July Walking Tour - Sensory Garden's Green Wall
By Angie Andrade Foster, Senior Horticulturist
When you enter any garden in July your senses are overwhelmed by the intricate plantings of bright colors and bold textures. Your mind is automatically flooded with sights, sounds, and smells of garden memories. The same is true for the Sensory Garden but when you enter this garden you are encouraged and reminded to immerse all of your senses in each plant.
Located at the north end of the Sensory Garden you will find the only example of a green wall at Denver Botanic Gardens. This has been a very important feature for this garden because it allows plants to be grown at eye level for people standing sitting or using a wheelchair. Every visitor to this garden has a chance to interact and experience the plants up close and personal.
Starting on the north wall make sure you feel and smell the peppermint geranium (Pelargonium tomentosum). This plant not only has extremely soft leaves it will surprise you with its strong peppermint fragrance. Growing alongside the geraniums are several plants that are mostly grown for their unique foliage. Troy’s gold (Plectranthus ciliatus ‘Troy’s Gold’) with their brilliant yellow leaves and purple undersides are rough to the touch. Wire vine (Muehlenbeckia axillaris) and purple shamrock (Oxalis triangularis) also add to the various sizes, shapes and colors of foliage on the wall. The bright blooms of yellow Calibrachoa and the pink Big Bounce Cherry™ Impatiens balance this bold combination of textures and colors.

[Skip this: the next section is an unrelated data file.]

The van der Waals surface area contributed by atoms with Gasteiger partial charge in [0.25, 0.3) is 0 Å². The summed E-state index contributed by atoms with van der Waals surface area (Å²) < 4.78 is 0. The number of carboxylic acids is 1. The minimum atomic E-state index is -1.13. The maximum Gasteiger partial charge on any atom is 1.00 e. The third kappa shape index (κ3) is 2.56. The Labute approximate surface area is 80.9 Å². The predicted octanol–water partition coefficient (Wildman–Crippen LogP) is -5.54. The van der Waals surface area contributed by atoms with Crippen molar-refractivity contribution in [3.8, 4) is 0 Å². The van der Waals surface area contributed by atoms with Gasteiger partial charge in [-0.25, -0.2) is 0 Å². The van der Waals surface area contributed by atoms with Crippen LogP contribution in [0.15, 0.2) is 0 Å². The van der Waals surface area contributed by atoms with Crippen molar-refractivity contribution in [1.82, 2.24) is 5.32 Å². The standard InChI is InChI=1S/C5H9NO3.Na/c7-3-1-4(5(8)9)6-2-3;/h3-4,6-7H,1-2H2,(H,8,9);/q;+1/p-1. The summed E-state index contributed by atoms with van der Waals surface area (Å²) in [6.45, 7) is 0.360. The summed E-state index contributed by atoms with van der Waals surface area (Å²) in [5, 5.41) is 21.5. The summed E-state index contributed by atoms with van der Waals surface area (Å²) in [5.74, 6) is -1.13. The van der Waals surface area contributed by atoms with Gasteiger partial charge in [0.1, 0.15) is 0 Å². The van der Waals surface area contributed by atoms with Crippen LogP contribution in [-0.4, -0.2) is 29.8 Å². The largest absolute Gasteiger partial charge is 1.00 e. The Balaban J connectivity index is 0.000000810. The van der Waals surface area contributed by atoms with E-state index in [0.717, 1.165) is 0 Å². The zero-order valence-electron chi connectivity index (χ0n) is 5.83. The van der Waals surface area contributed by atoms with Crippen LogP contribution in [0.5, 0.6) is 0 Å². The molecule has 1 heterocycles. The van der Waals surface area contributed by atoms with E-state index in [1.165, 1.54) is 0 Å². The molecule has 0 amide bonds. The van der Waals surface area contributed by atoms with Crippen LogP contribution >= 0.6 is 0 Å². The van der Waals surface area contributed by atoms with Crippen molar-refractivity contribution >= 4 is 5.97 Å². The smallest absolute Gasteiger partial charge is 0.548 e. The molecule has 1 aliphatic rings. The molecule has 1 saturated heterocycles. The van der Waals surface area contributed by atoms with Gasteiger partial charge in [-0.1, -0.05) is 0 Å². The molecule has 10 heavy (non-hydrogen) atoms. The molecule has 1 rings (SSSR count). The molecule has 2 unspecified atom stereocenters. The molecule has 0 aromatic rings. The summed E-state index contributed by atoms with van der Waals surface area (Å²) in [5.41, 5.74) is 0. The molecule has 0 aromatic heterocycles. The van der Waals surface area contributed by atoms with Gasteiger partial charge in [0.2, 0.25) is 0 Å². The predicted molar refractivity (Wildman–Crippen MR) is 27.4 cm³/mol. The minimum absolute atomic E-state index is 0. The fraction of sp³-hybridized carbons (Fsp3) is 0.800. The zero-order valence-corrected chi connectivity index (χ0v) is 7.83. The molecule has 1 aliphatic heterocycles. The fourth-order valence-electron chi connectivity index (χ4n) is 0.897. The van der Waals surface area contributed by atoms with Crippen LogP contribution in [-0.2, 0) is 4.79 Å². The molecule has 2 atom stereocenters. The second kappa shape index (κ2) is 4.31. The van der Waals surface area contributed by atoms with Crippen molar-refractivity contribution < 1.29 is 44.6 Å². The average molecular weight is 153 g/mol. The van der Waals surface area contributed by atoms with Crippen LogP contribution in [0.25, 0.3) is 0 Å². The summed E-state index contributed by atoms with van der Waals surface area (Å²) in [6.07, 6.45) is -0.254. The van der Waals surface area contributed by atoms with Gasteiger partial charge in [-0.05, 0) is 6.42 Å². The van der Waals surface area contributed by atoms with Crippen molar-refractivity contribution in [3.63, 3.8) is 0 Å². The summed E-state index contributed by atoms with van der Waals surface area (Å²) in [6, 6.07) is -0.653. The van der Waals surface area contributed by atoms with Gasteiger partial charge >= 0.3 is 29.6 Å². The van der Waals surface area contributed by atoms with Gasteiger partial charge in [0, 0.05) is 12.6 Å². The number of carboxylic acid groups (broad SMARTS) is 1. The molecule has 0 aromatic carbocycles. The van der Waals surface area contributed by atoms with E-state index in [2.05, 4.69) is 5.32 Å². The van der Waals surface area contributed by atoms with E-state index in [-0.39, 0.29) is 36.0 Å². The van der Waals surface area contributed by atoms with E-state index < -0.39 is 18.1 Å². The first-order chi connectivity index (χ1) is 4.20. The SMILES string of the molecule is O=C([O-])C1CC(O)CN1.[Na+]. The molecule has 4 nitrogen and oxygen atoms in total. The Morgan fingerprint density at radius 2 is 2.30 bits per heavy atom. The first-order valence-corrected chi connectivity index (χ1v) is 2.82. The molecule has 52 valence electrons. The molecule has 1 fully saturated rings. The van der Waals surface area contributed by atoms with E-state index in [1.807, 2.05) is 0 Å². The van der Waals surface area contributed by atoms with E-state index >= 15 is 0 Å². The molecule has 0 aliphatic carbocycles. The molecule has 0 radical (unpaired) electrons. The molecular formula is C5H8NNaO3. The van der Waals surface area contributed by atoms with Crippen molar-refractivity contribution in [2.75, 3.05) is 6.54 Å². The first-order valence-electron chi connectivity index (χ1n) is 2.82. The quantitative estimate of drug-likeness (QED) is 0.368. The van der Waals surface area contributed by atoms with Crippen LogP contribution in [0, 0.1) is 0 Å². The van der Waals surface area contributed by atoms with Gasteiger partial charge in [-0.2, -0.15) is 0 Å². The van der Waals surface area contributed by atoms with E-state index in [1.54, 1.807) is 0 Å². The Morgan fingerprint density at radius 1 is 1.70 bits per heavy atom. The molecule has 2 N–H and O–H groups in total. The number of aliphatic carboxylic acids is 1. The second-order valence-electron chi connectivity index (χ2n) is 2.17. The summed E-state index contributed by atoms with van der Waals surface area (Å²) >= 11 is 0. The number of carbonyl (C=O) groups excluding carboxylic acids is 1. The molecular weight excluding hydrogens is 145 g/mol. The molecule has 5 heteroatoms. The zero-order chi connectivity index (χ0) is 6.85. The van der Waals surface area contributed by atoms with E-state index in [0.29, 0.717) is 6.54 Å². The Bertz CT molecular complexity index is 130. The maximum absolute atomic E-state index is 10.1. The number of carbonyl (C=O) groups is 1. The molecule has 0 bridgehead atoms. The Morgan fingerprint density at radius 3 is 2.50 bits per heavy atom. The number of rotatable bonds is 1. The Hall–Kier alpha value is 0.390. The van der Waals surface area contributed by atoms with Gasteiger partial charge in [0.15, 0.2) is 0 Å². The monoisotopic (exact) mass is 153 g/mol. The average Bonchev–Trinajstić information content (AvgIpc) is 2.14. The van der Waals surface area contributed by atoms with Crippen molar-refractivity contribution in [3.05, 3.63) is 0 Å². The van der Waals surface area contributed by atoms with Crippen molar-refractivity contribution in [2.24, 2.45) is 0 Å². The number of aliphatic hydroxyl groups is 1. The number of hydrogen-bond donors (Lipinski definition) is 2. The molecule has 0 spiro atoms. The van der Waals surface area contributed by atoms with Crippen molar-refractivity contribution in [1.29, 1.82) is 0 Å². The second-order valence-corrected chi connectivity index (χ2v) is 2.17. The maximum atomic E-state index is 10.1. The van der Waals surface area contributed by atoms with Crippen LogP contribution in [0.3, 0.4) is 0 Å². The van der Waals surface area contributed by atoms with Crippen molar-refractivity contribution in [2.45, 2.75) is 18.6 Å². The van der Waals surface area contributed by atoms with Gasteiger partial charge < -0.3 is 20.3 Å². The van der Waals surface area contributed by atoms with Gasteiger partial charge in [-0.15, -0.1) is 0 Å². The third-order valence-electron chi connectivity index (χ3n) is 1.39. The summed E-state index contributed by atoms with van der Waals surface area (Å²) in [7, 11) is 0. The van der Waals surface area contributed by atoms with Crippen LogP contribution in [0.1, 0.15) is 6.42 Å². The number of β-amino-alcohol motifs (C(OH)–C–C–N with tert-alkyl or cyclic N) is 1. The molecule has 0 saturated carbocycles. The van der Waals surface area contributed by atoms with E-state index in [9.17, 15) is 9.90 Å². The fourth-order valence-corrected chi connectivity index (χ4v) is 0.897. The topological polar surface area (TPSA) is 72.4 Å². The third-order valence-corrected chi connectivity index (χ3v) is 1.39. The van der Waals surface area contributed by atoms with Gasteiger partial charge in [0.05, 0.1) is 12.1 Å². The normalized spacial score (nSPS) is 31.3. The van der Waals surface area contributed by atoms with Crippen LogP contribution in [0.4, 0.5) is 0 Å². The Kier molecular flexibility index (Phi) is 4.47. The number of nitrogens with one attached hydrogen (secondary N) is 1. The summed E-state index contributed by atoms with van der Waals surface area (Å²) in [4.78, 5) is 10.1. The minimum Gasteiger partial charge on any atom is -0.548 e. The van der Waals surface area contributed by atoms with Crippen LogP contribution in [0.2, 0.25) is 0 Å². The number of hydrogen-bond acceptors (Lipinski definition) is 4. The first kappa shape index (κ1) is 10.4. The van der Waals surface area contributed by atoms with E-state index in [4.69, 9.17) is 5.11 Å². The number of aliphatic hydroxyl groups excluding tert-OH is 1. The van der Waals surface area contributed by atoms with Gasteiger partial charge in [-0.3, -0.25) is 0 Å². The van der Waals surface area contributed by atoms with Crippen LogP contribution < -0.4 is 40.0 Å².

Move on over to the south wall and you will find yellow and red forms of cascading snapdragons (Antirrhinum majus ‘Candy Showers’). Do you remember squeezing the cheeks of the snapdragon flower and making them talk? Give it a try. You will find more yellow flowers on the Lemon Drops toothache plant (Acmella oleracea ‘Lemon Drops’). This little plant, also known as the eyeball plant, sports perfectly round yellow flowers. Make sure to give a gentle pet to the bunny tails grass (Lagurus ovatus). This grass is so soft and its seed head is so cute, just like a bunny’s tail.
There are so many wonderful plants to experience in the Sensory Garden and July is a great time to visit, make sure to explore the rest of the garden and don’t forget to use all of your senses.
Photos by Angie Andrade Foster